New, more specific desires made themselves known. Partially of their own genesis. Partially in response to how the city started to wear on me.
The parking lot across the street became a hotel blocking out the sun that used to flood my apartment. The noise. The horns and sirens. The rusty trash bins rolled out every Saturday morning at 10 am. The industrial fan on the roof of the building next door that overnight, began squeaking and never stopped. The elevator that at around the same time, started moaning.
The noises asked me daily, “Is this still worth it?”
And of course, there are the prices. They just put a number on the frustration. The 50 dollar cab rides to avoid a subway choked with delays. The 17 dollar cocktails. The 16 dollar movies.
No matter how I choose to spend my money I am reminded on a daily basis. I feel obsessed with the cost of living while also trying desperately not to be obsessed. A Chinese finger trap of perseveration.
Getting older means understanding the cost of things, more than just financially. It means I have started to understand what I gave up to have what I do, and what I’d need to give up in the future to have what I think I want.
I once heard a podcast host discuss something he had heard Deepak Chopra say;
“Happiness for a reason is just another form of misery because the reason can be taken away from us at any time.”
That statement scares me deeply. I worry our living situation is just one large reason and I have convinced myself how much better it can be.
But I have a hard time believing a washing machine, a dishwasher and a kitchen larger than a bathtub won’t add to our happiness.
Which I guess begs the question if I am unhappy, to begin with. And I don’t think I am. Not really. Just frustrated. I feel we could be happier. We could be closer to the things we value by being further away from the things everybody else wants.
Our conversations about other cities are much more tactical these days. We talk about leaving as an experiment, a trial. To see what it is to live somewhere else. It is freeing to know we can always come back. One thing is for sure though; It is time for a change.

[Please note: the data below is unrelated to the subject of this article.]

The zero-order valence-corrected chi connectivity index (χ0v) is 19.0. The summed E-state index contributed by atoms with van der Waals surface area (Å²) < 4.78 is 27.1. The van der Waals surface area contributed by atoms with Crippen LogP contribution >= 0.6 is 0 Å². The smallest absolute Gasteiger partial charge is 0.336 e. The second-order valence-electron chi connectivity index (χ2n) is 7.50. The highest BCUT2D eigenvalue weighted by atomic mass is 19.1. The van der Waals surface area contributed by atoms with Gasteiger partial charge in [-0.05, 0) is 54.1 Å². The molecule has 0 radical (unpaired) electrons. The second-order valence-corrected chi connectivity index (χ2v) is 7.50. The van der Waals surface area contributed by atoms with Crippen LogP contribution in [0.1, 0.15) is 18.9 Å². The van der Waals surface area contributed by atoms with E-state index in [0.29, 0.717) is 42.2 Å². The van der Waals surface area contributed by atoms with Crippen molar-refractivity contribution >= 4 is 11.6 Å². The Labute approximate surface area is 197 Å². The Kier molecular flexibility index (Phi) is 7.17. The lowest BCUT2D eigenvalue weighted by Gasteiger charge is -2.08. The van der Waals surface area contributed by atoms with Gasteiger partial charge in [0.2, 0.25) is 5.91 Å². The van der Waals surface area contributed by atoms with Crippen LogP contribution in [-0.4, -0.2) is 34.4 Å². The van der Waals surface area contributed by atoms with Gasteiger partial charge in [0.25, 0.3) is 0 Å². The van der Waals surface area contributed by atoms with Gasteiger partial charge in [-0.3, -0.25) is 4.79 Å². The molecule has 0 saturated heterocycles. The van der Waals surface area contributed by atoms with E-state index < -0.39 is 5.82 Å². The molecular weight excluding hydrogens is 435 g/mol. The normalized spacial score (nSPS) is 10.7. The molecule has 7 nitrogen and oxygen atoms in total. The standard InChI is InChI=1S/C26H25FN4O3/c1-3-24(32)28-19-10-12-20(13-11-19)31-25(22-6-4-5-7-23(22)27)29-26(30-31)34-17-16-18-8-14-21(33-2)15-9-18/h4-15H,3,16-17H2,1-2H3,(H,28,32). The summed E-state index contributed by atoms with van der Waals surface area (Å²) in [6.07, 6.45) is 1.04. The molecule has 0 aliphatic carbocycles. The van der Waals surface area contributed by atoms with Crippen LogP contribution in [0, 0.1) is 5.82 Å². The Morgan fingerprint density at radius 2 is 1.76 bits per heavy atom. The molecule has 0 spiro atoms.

At this point, with the money we make, we understand the iterations of this city, the cycles. And we want to go somewhere we don’t. We need to experience some sort of a change so we can feel a different world. We need to put ourselves in an environment to be surprised, to know less, to start fresh, together, from scratch.
The magic in this city still exists. We still find it from time to time, but it is less now. This city is individual agnostic. It doesn’t love you or hate you. It has no opinion on you. It is its own. It merely accepts the shadows that some, larger than others, cast upon it, as it is all temporary.
This city will not ask for you nor cast you out, it will merely continue as it always has. Growing forever upward, outward, and forward. And only you will ever know if it is still worth it for you.
I’m older now, still short of a specific goal that will propel me well into the future, but much clearer on the things I value. Many of those things don’t seem to be feasible here no matter how much money we might make. Our challenge becomes moving forward with a kind of experienced optimism, knowing if and when we move somewhere else, that place will only be a partial factor in our happiness.
Just as New York was and is.
Perhaps it was easier to create a life I loved not knowing what I wanted or what was possible. I still don’t know. That keeps me optimistic because on some level…
It all still is.